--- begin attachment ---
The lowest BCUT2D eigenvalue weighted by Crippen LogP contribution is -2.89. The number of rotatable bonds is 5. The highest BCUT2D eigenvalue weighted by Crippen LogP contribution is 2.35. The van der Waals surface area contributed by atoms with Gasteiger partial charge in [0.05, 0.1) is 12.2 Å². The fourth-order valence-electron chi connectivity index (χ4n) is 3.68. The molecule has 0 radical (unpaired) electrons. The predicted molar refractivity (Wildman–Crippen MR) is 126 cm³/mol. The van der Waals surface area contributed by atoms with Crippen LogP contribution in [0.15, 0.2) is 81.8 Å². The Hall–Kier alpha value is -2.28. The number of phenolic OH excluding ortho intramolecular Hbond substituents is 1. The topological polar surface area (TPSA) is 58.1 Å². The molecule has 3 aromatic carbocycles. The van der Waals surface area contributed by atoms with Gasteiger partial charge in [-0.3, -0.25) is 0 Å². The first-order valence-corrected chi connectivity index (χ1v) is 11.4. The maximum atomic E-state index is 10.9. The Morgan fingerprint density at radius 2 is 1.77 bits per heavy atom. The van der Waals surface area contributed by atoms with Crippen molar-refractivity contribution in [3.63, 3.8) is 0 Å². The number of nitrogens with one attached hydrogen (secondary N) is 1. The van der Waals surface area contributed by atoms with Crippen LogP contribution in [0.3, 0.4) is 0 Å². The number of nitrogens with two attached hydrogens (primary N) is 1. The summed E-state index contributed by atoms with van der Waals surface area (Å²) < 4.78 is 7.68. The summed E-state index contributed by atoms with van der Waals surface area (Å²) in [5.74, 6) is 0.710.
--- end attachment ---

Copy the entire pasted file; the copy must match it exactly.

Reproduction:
The lowest BCUT2D eigenvalue weighted by Crippen LogP contribution is -2.89. The number of rotatable bonds is 5. The highest BCUT2D eigenvalue weighted by Crippen LogP contribution is 2.35. The van der Waals surface area contributed by atoms with Gasteiger partial charge in [0.05, 0.1) is 12.2 Å². The fourth-order valence-electron chi connectivity index (χ4n) is 3.68. The molecule has 0 radical (unpaired) electrons. The predicted molar refractivity (Wildman–Crippen MR) is 126 cm³/mol. The van der Waals surface area contributed by atoms with Crippen LogP contribution in [0.15, 0.2) is 81.8 Å². The Hall–Kier alpha value is -2.28. The number of phenolic OH excluding ortho intramolecular Hbond substituents is 1. The topological polar surface area (TPSA) is 58.1 Å². The molecule has 3 aromatic carbocycles. The van der Waals surface area contributed by atoms with Gasteiger partial charge in [-0.3, -0.25) is 0 Å². The first-order valence-corrected chi connectivity index (χ1v) is 11.4. The maximum atomic E-state index is 10.9. The Morgan fingerprint density at radius 2 is 1.77 bits per heavy atom. The van der Waals surface area contributed by atoms with Crippen molar-refractivity contribution in [3.63, 3.8) is 0 Å². The number of nitrogens with one attached hydrogen (secondary N) is 1. The van der Waals surface area contributed by atoms with Crippen LogP contribution in [0.3, 0.4) is 0 Å². The number of nitrogens with two attached hydrogens (primary N) is 1. The summed E-state index contributed by atoms with van der Waals surface area (Å²) < 4.78 is 7.68. The summed E-state index contributed by atoms with van der Waals surface area (Å²) in [5.74, 6) is 0.710.